Joan Gewirtz, MD - Ophthalmologist

Glaucoma

What is Glaucoma?
What is Glaucoma?
Glaucoma is a group of diseases that can damage the eye's optic nerve and result in vision loss and blindness. It is one of the main causes of blindness in the United States. However, with early treatment, you can often protect your eyes against serious vision loss. Therefore it is very important that it be diagnosed. Anyone can develop glaucoma. Some people are at higher risk than others.

A comprehensive dilated eye exam can reveal more risk factors, such as high eye pressure, thinness of the cornea, and abnormal optic nerve anatomy. In some people with certain combinations of these high-risk factors, medicines in the form of eye drops reduce the risk of developing glaucoma by about half.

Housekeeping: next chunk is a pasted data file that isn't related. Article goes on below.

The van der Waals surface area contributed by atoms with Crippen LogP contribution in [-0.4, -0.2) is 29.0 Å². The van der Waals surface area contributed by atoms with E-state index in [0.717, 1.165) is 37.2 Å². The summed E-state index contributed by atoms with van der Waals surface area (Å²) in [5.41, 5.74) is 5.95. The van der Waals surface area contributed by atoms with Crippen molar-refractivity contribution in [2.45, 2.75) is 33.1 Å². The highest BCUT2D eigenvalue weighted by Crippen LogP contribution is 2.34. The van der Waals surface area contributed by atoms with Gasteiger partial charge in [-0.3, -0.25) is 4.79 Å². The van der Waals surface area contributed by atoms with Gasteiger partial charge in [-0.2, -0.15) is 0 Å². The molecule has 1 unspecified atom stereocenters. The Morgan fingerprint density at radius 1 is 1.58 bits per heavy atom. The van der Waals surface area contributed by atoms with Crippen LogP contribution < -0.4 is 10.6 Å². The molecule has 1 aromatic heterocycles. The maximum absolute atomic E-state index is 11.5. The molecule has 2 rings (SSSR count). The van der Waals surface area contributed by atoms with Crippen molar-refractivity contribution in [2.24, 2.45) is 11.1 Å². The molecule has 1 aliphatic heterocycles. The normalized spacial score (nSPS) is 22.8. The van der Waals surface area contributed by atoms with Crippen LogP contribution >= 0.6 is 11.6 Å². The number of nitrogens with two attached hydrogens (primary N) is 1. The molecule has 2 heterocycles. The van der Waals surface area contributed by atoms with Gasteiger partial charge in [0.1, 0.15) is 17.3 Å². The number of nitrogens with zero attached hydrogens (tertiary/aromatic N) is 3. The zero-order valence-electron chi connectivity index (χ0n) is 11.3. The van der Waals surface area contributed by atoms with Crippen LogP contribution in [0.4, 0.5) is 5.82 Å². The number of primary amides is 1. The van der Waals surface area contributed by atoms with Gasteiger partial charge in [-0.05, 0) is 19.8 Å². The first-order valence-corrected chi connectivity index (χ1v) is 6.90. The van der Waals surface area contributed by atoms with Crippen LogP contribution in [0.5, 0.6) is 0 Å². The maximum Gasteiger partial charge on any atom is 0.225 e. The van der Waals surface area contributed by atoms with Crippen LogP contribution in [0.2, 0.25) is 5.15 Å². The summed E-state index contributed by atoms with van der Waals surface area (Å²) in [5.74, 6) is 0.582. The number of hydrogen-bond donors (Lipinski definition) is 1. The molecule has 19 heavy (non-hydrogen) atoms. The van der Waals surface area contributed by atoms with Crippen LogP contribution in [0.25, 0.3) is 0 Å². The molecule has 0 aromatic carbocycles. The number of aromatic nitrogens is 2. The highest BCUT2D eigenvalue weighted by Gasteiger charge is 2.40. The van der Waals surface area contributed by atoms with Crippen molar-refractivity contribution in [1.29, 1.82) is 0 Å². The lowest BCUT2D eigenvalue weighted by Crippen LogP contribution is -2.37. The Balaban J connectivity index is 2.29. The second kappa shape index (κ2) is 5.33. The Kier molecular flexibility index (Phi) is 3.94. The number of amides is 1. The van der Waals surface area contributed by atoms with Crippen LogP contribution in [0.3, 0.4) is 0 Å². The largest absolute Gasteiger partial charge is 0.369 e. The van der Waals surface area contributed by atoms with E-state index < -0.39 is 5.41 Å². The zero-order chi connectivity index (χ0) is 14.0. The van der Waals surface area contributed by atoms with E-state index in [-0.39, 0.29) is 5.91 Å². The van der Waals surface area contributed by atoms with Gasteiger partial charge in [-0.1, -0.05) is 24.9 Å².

People at higher risk include:
  • African Americans over age 40.
  • Everyone over age 60, especially Mexican Americans.
  • People with a family history of glaucoma, as well as people living with the disease.
Key Messages:
  • Glaucoma has no warning signs.
  • Left untreated, glaucoma can lead to permanent vision loss or blindness.
  • People at higher risk for glaucoma should receive a comprehensive dilated eye exam every one to two years.
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